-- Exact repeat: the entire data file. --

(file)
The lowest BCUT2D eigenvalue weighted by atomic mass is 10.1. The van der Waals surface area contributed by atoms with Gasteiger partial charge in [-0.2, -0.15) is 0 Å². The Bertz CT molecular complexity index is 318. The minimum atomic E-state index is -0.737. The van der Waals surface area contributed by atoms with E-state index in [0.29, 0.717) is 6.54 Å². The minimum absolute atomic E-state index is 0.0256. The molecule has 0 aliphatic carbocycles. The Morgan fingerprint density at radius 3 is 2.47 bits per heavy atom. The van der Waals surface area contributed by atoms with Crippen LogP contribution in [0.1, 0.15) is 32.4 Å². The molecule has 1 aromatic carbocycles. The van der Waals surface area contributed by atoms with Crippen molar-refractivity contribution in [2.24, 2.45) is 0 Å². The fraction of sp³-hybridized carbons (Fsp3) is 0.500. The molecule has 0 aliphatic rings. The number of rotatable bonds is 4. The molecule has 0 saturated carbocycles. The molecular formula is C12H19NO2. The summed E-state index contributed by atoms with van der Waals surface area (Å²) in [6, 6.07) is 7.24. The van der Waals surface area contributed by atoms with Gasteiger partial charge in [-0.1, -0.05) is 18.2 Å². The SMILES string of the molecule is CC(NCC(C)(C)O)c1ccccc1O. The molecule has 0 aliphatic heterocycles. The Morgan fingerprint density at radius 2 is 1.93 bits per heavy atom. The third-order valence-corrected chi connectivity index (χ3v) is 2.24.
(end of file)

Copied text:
The lowest BCUT2D eigenvalue weighted by atomic mass is 10.1. The van der Waals surface area contributed by atoms with Gasteiger partial charge in [-0.2, -0.15) is 0 Å². The Bertz CT molecular complexity index is 318. The minimum atomic E-state index is -0.737. The van der Waals surface area contributed by atoms with E-state index in [0.29, 0.717) is 6.54 Å². The minimum absolute atomic E-state index is 0.0256. The molecule has 0 aliphatic carbocycles. The Morgan fingerprint density at radius 3 is 2.47 bits per heavy atom. The van der Waals surface area contributed by atoms with Crippen LogP contribution in [0.1, 0.15) is 32.4 Å². The molecule has 1 aromatic carbocycles. The van der Waals surface area contributed by atoms with Crippen molar-refractivity contribution in [2.24, 2.45) is 0 Å². The fraction of sp³-hybridized carbons (Fsp3) is 0.500. The molecule has 0 aliphatic rings. The number of rotatable bonds is 4. The molecule has 0 saturated carbocycles. The molecular formula is C12H19NO2. The summed E-state index contributed by atoms with van der Waals surface area (Å²) in [6, 6.07) is 7.24. The van der Waals surface area contributed by atoms with Gasteiger partial charge in [-0.1, -0.05) is 18.2 Å². The SMILES string of the molecule is CC(NCC(C)(C)O)c1ccccc1O. The molecule has 0 aliphatic heterocycles. The Morgan fingerprint density at radius 2 is 1.93 bits per heavy atom. The third-order valence-corrected chi connectivity index (χ3v) is 2.24.